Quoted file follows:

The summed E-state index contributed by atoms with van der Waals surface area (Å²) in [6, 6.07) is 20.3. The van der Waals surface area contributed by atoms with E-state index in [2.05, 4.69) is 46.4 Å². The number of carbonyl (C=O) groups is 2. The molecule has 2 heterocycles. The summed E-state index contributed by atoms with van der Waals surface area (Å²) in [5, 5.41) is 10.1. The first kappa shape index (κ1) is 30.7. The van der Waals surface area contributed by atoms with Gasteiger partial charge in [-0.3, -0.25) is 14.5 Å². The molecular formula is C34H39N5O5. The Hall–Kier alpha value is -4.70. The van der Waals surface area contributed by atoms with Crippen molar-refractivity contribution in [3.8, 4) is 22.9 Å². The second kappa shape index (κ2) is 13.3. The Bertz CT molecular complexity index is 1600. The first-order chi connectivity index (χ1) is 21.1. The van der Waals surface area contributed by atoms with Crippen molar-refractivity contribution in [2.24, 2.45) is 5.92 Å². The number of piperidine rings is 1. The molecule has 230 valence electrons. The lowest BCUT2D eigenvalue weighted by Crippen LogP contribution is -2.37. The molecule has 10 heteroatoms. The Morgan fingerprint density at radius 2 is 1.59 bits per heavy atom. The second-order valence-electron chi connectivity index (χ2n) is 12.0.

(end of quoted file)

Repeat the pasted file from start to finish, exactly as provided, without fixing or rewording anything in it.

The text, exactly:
The summed E-state index contributed by atoms with van der Waals surface area (Å²) in [6, 6.07) is 20.3. The van der Waals surface area contributed by atoms with E-state index in [2.05, 4.69) is 46.4 Å². The number of carbonyl (C=O) groups is 2. The molecule has 2 heterocycles. The summed E-state index contributed by atoms with van der Waals surface area (Å²) in [5, 5.41) is 10.1. The first kappa shape index (κ1) is 30.7. The van der Waals surface area contributed by atoms with Gasteiger partial charge in [-0.3, -0.25) is 14.5 Å². The molecular formula is C34H39N5O5. The Hall–Kier alpha value is -4.70. The van der Waals surface area contributed by atoms with Crippen molar-refractivity contribution in [3.8, 4) is 22.9 Å². The second kappa shape index (κ2) is 13.3. The Bertz CT molecular complexity index is 1600. The first-order chi connectivity index (χ1) is 21.1. The van der Waals surface area contributed by atoms with Crippen molar-refractivity contribution in [2.24, 2.45) is 5.92 Å². The number of piperidine rings is 1. The molecule has 230 valence electrons. The lowest BCUT2D eigenvalue weighted by Crippen LogP contribution is -2.37. The molecule has 10 heteroatoms. The Morgan fingerprint density at radius 2 is 1.59 bits per heavy atom. The second-order valence-electron chi connectivity index (χ2n) is 12.0.